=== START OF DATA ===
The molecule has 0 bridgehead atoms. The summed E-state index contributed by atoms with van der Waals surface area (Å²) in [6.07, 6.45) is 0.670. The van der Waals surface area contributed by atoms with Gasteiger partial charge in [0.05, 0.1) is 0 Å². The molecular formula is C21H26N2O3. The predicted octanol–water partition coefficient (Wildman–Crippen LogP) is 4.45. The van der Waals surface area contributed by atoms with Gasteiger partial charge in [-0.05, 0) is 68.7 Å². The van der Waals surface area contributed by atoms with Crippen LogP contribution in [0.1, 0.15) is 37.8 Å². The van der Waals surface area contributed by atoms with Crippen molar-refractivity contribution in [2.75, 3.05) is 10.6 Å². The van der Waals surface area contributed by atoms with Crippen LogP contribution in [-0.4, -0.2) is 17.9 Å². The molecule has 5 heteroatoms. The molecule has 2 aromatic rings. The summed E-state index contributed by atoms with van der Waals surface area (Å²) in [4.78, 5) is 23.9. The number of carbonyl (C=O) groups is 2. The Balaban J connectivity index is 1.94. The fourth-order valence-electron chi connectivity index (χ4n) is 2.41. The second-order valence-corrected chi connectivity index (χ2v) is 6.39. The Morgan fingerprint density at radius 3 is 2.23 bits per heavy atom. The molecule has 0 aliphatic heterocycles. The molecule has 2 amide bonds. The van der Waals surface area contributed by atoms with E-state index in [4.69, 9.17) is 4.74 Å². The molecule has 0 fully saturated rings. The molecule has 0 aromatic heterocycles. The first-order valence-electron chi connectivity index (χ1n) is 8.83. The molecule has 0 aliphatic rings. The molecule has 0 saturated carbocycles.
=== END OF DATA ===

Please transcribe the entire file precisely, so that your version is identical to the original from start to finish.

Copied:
The molecule has 0 bridgehead atoms. The summed E-state index contributed by atoms with van der Waals surface area (Å²) in [6.07, 6.45) is 0.670. The van der Waals surface area contributed by atoms with Gasteiger partial charge in [0.05, 0.1) is 0 Å². The molecular formula is C21H26N2O3. The predicted octanol–water partition coefficient (Wildman–Crippen LogP) is 4.45. The van der Waals surface area contributed by atoms with Gasteiger partial charge in [-0.05, 0) is 68.7 Å². The van der Waals surface area contributed by atoms with Crippen LogP contribution in [0.1, 0.15) is 37.8 Å². The van der Waals surface area contributed by atoms with Crippen molar-refractivity contribution in [2.75, 3.05) is 10.6 Å². The van der Waals surface area contributed by atoms with Crippen LogP contribution in [-0.4, -0.2) is 17.9 Å². The molecule has 5 heteroatoms. The molecule has 2 aromatic rings. The summed E-state index contributed by atoms with van der Waals surface area (Å²) in [4.78, 5) is 23.9. The number of carbonyl (C=O) groups is 2. The Balaban J connectivity index is 1.94. The fourth-order valence-electron chi connectivity index (χ4n) is 2.41. The second-order valence-corrected chi connectivity index (χ2v) is 6.39. The Morgan fingerprint density at radius 3 is 2.23 bits per heavy atom. The molecule has 0 aliphatic heterocycles. The molecule has 2 amide bonds. The van der Waals surface area contributed by atoms with E-state index in [4.69, 9.17) is 4.74 Å². The molecule has 0 fully saturated rings. The molecule has 0 aromatic heterocycles. The first-order valence-electron chi connectivity index (χ1n) is 8.83. The molecule has 0 aliphatic rings. The molecule has 0 saturated carbocycles.